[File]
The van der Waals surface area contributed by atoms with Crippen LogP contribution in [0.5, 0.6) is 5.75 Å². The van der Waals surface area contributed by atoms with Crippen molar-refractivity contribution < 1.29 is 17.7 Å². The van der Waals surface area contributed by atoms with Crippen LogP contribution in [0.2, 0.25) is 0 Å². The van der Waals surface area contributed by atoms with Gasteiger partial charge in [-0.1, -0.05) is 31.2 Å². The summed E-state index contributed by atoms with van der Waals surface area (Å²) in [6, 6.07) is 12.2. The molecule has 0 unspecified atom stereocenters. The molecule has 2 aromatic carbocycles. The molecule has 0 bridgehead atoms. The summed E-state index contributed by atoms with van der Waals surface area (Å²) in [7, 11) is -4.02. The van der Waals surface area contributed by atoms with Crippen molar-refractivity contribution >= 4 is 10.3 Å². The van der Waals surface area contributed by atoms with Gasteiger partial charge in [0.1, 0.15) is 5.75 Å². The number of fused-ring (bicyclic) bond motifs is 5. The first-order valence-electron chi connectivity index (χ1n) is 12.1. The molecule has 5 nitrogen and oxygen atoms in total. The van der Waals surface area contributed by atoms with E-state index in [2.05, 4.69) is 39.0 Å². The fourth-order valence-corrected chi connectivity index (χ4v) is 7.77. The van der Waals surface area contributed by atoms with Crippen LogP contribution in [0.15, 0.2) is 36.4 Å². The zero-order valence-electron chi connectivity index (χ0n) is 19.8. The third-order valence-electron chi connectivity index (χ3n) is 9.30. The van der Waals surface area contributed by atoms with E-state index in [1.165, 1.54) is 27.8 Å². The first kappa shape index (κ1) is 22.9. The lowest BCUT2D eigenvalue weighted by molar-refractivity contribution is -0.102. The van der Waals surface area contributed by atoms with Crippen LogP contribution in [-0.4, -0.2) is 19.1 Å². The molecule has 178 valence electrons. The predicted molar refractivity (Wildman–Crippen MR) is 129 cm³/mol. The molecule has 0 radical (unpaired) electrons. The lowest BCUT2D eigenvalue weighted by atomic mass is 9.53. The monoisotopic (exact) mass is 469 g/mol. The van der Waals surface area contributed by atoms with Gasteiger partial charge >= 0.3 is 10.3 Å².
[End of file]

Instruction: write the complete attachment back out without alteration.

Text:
The van der Waals surface area contributed by atoms with Crippen LogP contribution in [0.5, 0.6) is 5.75 Å². The van der Waals surface area contributed by atoms with Crippen molar-refractivity contribution < 1.29 is 17.7 Å². The van der Waals surface area contributed by atoms with Crippen LogP contribution in [0.2, 0.25) is 0 Å². The van der Waals surface area contributed by atoms with Gasteiger partial charge in [-0.1, -0.05) is 31.2 Å². The summed E-state index contributed by atoms with van der Waals surface area (Å²) in [6, 6.07) is 12.2. The molecule has 0 unspecified atom stereocenters. The molecule has 2 aromatic carbocycles. The molecule has 0 bridgehead atoms. The summed E-state index contributed by atoms with van der Waals surface area (Å²) in [7, 11) is -4.02. The van der Waals surface area contributed by atoms with Crippen molar-refractivity contribution >= 4 is 10.3 Å². The van der Waals surface area contributed by atoms with Gasteiger partial charge in [0.1, 0.15) is 5.75 Å². The number of fused-ring (bicyclic) bond motifs is 5. The first-order valence-electron chi connectivity index (χ1n) is 12.1. The molecule has 5 nitrogen and oxygen atoms in total. The van der Waals surface area contributed by atoms with E-state index in [2.05, 4.69) is 39.0 Å². The fourth-order valence-corrected chi connectivity index (χ4v) is 7.77. The van der Waals surface area contributed by atoms with Crippen LogP contribution in [0.15, 0.2) is 36.4 Å². The zero-order valence-electron chi connectivity index (χ0n) is 19.8. The third-order valence-electron chi connectivity index (χ3n) is 9.30. The van der Waals surface area contributed by atoms with E-state index in [1.165, 1.54) is 27.8 Å². The first kappa shape index (κ1) is 22.9. The lowest BCUT2D eigenvalue weighted by molar-refractivity contribution is -0.102. The van der Waals surface area contributed by atoms with Crippen LogP contribution in [-0.4, -0.2) is 19.1 Å². The molecule has 178 valence electrons. The predicted molar refractivity (Wildman–Crippen MR) is 129 cm³/mol. The molecule has 0 radical (unpaired) electrons. The lowest BCUT2D eigenvalue weighted by atomic mass is 9.53. The monoisotopic (exact) mass is 469 g/mol. The van der Waals surface area contributed by atoms with Gasteiger partial charge >= 0.3 is 10.3 Å².